Scam Doctors Exposed and Arrested

Why would a person pretend to be a doctor: see patients, prescribe medicine, and collect co-payments… and how do they think they can get away with it? No, I’m not referring to the well-known collection of quacks that practice medicine in Nigeria, or the so-called cosmetic rejuvenation “professionals” who pump silicon into unsuspecting patients, but those individuals who set up practices and hold themselves out to be medical professionals.

The latest scam doctor is an 18-year-old boy, Malachi Love-Robinson from West Palm Beach, Florida who acquired space in a local medical building, calls himself Dr. Love-Robinson, indicates he holds a PhD, and other certifications, and recently opened his clinic “New Birth New Life Medical Center and Urgent Care, LLC”. According to website healthgrades.com, Dr. Love-Robinson specializes in naturopathy, psychology, and mental health, and is 25-years-old.

His website “http://www.nbnlmedicalcenter.com touts him as a well-rounded professional who utilizes physiological, psychological, and mechanical methods, such as air, water, heat, light, earth, phototherapy, electrotherapy, physiotherapy, mechanotherapy, naturopathic corrections and manipulations, and natural methods or modalities, together with natural medicines, natural processed food, and herbs and nature’s remedies.

Lending credibility to his practice, he displays the name and photo of his Operations Director, Michelle L. Newsome, who he candidly admits is a faith-based, happily married grandmother with limited experience in the medical field. Dr. Sandra J. White is his Program Director. She worked with a HIV/AIDS organization and holds an honorary Doctorate in Divinity.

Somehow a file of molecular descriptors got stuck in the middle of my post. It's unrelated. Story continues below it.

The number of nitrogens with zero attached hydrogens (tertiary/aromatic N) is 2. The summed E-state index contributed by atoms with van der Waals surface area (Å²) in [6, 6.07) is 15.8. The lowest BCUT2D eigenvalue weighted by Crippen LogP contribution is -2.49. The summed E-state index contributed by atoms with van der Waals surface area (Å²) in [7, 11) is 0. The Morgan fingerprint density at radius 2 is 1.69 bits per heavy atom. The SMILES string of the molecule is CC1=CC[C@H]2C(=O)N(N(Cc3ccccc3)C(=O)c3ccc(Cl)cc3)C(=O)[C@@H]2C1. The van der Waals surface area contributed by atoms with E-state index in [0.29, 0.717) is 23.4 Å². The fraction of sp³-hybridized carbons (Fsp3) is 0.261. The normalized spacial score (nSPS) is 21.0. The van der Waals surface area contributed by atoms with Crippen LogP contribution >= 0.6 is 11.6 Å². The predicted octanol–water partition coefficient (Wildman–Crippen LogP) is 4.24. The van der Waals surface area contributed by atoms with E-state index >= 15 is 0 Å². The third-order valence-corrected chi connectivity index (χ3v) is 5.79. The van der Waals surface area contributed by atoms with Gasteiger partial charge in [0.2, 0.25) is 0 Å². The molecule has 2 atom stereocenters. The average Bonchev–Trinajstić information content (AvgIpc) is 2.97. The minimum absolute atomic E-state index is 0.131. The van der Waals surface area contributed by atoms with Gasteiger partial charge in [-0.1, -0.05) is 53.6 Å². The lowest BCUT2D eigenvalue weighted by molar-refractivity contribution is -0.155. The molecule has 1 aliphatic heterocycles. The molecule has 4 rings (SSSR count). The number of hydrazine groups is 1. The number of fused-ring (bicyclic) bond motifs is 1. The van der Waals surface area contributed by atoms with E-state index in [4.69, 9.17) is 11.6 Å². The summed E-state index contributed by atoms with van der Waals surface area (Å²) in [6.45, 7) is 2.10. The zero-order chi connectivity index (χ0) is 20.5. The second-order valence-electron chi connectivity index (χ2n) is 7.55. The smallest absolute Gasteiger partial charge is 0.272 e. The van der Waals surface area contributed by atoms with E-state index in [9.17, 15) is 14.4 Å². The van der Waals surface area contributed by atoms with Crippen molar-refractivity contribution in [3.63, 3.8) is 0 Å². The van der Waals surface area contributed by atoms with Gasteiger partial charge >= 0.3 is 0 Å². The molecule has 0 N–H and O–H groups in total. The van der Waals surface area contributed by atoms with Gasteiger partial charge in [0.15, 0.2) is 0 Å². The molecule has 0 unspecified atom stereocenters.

After treating an undercover member of the West Palm Beach Sheriff’s Department Love-Robinson was charged with two counts of practicing medicine without a license, one count of grand theft, and four counts of fraud. One of his alleged victims was an elderly woman who paid $3,500 for a stomach treatment.

Love-Robinson’s clinic is no clandestine, underground medical facility, which suggests that he naively believes he can legitimately treat patients with his holistic, spiritual brand of medicine. He even fooled his grandfather who reportedly said, “Once he opened up the office and the practice I felt like it was something legit that he’s trying to do.” Unfortunately for patients desperate for health care, there are individuals with no credentials who will take money and provide treatments that have no scientific foundation.

Donald Lee-Edwards, age 43, from Staten Island, is another flagrant example of fraudulent medicine. The self-professed clinical psychologist and medical doctor treated over 100 patients from his basement suite office over a three-year period before he was arrested for multiple counts of fraud, impersonation, distributing controlled substances, and other related charges. His office looked like the real thing with a waiting room with a seating area, a front desk and treatment rooms. On the shelves were blood vials, urine samples, and medical equipment. He was a former flight attendant and eyebrow threader who had no medical training or credentials.

His scam was exposed in 2015 when patients became concerned that he was sharing personal information about his patients to others, prescribing drugs under another doctor’s name, and generally conducting himself in a way that was far from professional. He even had a Yellow Pages ad marketing his services.

Perhaps the most notorious fraudster, who pretended to be a pilot, a lawyer, and a doctor is Frank Abagnale, the subject of a book and movie called “Catch Me if You Can”. Mr. Abagnale impersonated these professionals when he was in his late teens and early 20’s, spent five years of a 12-year sentence in prison, in various jurisdictions, and later turned his life around, admitting that his earlier pranks were immoral, unethical, illegal, and dangerous to the public. He was later hired by the FBI as an expert on forgery and document theft.

As consumers of medical services, a person can never be too careful. All may not be what it seems.

Lawdiva aka Georgialee Lang

 

 

 

Husband Sues Wife’s Divorce Lawyers for Fraud

GeorgiaLeeLang025Statistics suggest that 98% of family law cases settle out of court. For the unlucky few who can only obtain finality and closure with the aid of lawyers and judges, the journey is long, tortuous, and expensive.